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The Night the Tektites Fell on Georgia

an active world or stone cold dead
by Louis Varricchio
Middlebury - Jul 16, 2002
The Moon is not the geologically dead world that most astronomy textbooks claim, according to Hal Povenmire, a Florida Institute of Technology astronomer, long-time meteorite hunter and former NASA Project Apollo engineer.

In February, NASA officials announced new evidence that the Moon has an active, molten core. Povenmire concurs with NASA and believes that there are signs of geologically recent lunar volcanism right here on Earth.

The most recent eruption on the Moon, he claims, showered a portion of Asia and Australia with many tons of volcanic glass. This so-called Australasian event occurred within the past million years.

Povenmire's interest in tektites was aroused long before he discovered both the Upsilon Pegasid meteor shower and a new asteroid, officially named 12753 Povenmire.

In 1970, realizing that 34.5 million year-old tektite stones found in Georgia were extremely rare and that their strewn field had never been mapped, he undertook a monumental effort to learn more about them.

To date, thanks to Povenmire's fieldwork, the size of the Georgia tektite zone has been expanded from 500 square miles to over 7,000 square miles. The number of Georgia tektites he discovered increased from 200 to over 1,300.

Povenmire said thousands of tektites might have fallen on prehistoric Georgia in a single day or night.

Povenmire believes that these natural glass stones are volcanic material blown off the Moon by eruptions, an idea first proposed by a European geologist around 1900.

Many scientists disagree with Povenmire's theory, but the Florida researcher is now convinced that the Moon belches and hurls tons of obsidian-like debris into Earth's gravity well every few million years.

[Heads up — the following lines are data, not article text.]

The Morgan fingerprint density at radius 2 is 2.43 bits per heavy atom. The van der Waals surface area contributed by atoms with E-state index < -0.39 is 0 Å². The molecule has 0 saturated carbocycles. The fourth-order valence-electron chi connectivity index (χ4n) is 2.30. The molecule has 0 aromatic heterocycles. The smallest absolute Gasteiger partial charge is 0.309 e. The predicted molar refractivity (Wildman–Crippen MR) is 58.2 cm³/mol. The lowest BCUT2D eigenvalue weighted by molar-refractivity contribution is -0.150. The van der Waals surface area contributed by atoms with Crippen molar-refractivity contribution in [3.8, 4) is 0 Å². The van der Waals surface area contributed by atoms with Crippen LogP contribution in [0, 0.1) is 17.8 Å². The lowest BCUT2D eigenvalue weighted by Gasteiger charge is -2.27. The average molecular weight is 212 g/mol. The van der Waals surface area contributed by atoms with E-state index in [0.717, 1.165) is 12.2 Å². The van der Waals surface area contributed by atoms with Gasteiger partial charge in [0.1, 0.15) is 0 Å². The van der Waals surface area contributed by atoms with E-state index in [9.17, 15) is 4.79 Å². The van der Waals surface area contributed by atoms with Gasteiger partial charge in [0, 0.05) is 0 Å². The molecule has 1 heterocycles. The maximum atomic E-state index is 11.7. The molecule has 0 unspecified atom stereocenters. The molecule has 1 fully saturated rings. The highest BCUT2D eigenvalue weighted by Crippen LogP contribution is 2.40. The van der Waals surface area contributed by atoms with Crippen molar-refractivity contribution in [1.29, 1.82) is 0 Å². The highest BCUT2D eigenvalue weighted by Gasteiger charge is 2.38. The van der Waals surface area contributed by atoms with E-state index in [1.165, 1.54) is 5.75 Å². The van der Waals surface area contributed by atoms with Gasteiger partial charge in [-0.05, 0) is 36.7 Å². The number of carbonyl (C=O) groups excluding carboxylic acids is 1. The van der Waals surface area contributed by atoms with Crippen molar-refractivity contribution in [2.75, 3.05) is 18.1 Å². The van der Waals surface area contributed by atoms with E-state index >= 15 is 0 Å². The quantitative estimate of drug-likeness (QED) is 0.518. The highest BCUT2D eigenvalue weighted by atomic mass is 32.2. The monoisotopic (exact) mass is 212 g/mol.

Tektite falls may also cause climate change and extinctions on Earth, he said.

Armed with his Georgia fieldwork data, Povenmire refutes the current theory that tektites were formed when asteroids or comets hit the Earth and melted sediments and rocks. Tektites, a dry homogeneous natural glass, he noted, do not resemble wet inhomogeneous impact glass found around many meteor craters.

Povenmire notes that the slow way tektite glass formed, and the volcanic features some researchers have observed within chunky, layered tektites, can't be explained by the widely accepted terrestrial-impact theory.

Ablation studies also prove that the infall velocities of tektites reached 6 km per second or greater­an unlikely speed for terrestrial ejecta to attain going up through the atmosphere.

Povenmire likes to point out that cosmic-ray traces inside tektites show they couldn't come from beyond the Earth-Moon system implying that they didn't spend a long time in space.

Based on still more circumstantial evidence­such as the fact that Apollos 12 and 14 astronauts found several lunar highland and subcrustal rocks with tektite-like chemistry­Povenmire believes the space-science community needs to drastically rethink what mechanisms caused the ancient stones to fall to Earth.

Louis Varricchio is a science writer living in Vermont and can be contacted via (morbiusATtogether.net - replace AT with an @ )

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The search for Earths around other stars is one of the most pressing questions in astrophysics today. To home in on what conditions are necessary for Earth-like bodies to form, however, scientists must first solve the mystery of how our own Earth arose.



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